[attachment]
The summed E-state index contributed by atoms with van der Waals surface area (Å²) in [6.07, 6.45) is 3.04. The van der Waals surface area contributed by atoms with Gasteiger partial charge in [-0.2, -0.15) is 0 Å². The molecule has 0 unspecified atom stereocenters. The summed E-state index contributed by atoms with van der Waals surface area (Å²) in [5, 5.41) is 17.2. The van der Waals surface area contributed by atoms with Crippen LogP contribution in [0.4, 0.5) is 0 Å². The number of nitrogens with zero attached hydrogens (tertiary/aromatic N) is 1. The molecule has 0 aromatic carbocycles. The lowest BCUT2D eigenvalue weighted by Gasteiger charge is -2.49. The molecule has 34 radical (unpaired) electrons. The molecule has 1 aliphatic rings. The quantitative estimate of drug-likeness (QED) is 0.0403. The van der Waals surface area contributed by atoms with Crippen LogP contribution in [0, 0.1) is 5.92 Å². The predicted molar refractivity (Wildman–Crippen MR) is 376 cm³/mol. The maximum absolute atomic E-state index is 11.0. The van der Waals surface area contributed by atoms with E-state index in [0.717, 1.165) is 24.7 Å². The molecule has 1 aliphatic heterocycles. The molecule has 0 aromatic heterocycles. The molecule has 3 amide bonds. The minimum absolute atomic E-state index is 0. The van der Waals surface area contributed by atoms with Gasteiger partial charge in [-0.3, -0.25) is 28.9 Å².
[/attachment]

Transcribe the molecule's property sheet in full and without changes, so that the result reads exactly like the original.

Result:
The summed E-state index contributed by atoms with van der Waals surface area (Å²) in [6.07, 6.45) is 3.04. The van der Waals surface area contributed by atoms with Gasteiger partial charge in [-0.2, -0.15) is 0 Å². The molecule has 0 unspecified atom stereocenters. The summed E-state index contributed by atoms with van der Waals surface area (Å²) in [5, 5.41) is 17.2. The van der Waals surface area contributed by atoms with Crippen LogP contribution in [0.4, 0.5) is 0 Å². The number of nitrogens with zero attached hydrogens (tertiary/aromatic N) is 1. The molecule has 0 aromatic carbocycles. The lowest BCUT2D eigenvalue weighted by Gasteiger charge is -2.49. The molecule has 34 radical (unpaired) electrons. The molecule has 1 aliphatic rings. The quantitative estimate of drug-likeness (QED) is 0.0403. The van der Waals surface area contributed by atoms with Crippen LogP contribution in [0, 0.1) is 5.92 Å². The predicted molar refractivity (Wildman–Crippen MR) is 376 cm³/mol. The maximum absolute atomic E-state index is 11.0. The van der Waals surface area contributed by atoms with E-state index in [0.717, 1.165) is 24.7 Å². The molecule has 1 aliphatic heterocycles. The molecule has 0 aromatic heterocycles. The molecule has 3 amide bonds. The minimum absolute atomic E-state index is 0. The van der Waals surface area contributed by atoms with Gasteiger partial charge in [-0.3, -0.25) is 28.9 Å².